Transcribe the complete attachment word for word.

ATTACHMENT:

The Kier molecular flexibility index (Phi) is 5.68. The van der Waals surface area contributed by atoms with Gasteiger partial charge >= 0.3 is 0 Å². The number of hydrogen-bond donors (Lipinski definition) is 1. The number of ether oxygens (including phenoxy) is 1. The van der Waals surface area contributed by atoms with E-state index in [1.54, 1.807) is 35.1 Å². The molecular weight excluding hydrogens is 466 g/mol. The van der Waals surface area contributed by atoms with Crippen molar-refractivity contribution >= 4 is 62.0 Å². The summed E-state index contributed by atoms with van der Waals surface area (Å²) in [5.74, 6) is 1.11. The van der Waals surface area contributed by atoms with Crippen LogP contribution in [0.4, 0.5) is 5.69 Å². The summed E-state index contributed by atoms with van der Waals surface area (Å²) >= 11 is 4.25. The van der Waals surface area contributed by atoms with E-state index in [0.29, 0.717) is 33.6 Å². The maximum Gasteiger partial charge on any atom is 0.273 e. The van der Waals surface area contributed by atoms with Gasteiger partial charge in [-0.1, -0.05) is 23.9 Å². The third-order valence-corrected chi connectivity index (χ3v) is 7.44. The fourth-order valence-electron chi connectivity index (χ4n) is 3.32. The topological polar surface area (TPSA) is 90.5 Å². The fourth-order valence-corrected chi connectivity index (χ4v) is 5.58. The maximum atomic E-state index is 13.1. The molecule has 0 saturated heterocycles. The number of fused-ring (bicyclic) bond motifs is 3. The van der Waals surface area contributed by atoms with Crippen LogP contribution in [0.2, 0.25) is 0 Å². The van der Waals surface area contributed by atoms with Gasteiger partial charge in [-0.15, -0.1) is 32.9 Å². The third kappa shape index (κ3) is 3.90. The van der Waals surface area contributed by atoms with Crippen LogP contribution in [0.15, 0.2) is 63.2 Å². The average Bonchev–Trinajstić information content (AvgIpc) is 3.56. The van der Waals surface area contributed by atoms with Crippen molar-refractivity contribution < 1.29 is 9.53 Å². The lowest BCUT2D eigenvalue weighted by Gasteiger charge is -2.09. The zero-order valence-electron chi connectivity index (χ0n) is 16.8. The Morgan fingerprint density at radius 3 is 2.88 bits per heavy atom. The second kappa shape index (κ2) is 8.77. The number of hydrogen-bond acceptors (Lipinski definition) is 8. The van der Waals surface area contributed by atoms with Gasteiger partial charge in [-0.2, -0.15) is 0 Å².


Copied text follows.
The Kier molecular flexibility index (Phi) is 5.68. The van der Waals surface area contributed by atoms with Gasteiger partial charge >= 0.3 is 0 Å². The number of hydrogen-bond donors (Lipinski definition) is 1. The number of ether oxygens (including phenoxy) is 1. The van der Waals surface area contributed by atoms with E-state index in [1.54, 1.807) is 35.1 Å². The molecular weight excluding hydrogens is 466 g/mol. The van der Waals surface area contributed by atoms with Crippen molar-refractivity contribution >= 4 is 62.0 Å². The summed E-state index contributed by atoms with van der Waals surface area (Å²) in [5.74, 6) is 1.11. The van der Waals surface area contributed by atoms with Crippen LogP contribution in [0.4, 0.5) is 5.69 Å². The summed E-state index contributed by atoms with van der Waals surface area (Å²) >= 11 is 4.25. The van der Waals surface area contributed by atoms with E-state index in [0.29, 0.717) is 33.6 Å². The maximum Gasteiger partial charge on any atom is 0.273 e. The van der Waals surface area contributed by atoms with Gasteiger partial charge in [-0.1, -0.05) is 23.9 Å². The third-order valence-corrected chi connectivity index (χ3v) is 7.44. The fourth-order valence-electron chi connectivity index (χ4n) is 3.32. The topological polar surface area (TPSA) is 90.5 Å². The fourth-order valence-corrected chi connectivity index (χ4v) is 5.58. The maximum atomic E-state index is 13.1. The molecule has 0 saturated heterocycles. The number of fused-ring (bicyclic) bond motifs is 3. The van der Waals surface area contributed by atoms with Crippen LogP contribution in [0.2, 0.25) is 0 Å². The van der Waals surface area contributed by atoms with Gasteiger partial charge in [-0.15, -0.1) is 32.9 Å². The third kappa shape index (κ3) is 3.90. The van der Waals surface area contributed by atoms with Crippen LogP contribution in [0.15, 0.2) is 63.2 Å². The average Bonchev–Trinajstić information content (AvgIpc) is 3.56. The van der Waals surface area contributed by atoms with Crippen molar-refractivity contribution < 1.29 is 9.53 Å². The lowest BCUT2D eigenvalue weighted by Gasteiger charge is -2.09. The zero-order valence-electron chi connectivity index (χ0n) is 16.8. The Morgan fingerprint density at radius 3 is 2.88 bits per heavy atom. The second kappa shape index (κ2) is 8.77. The number of hydrogen-bond acceptors (Lipinski definition) is 8. The van der Waals surface area contributed by atoms with Gasteiger partial charge in [-0.2, -0.15) is 0 Å².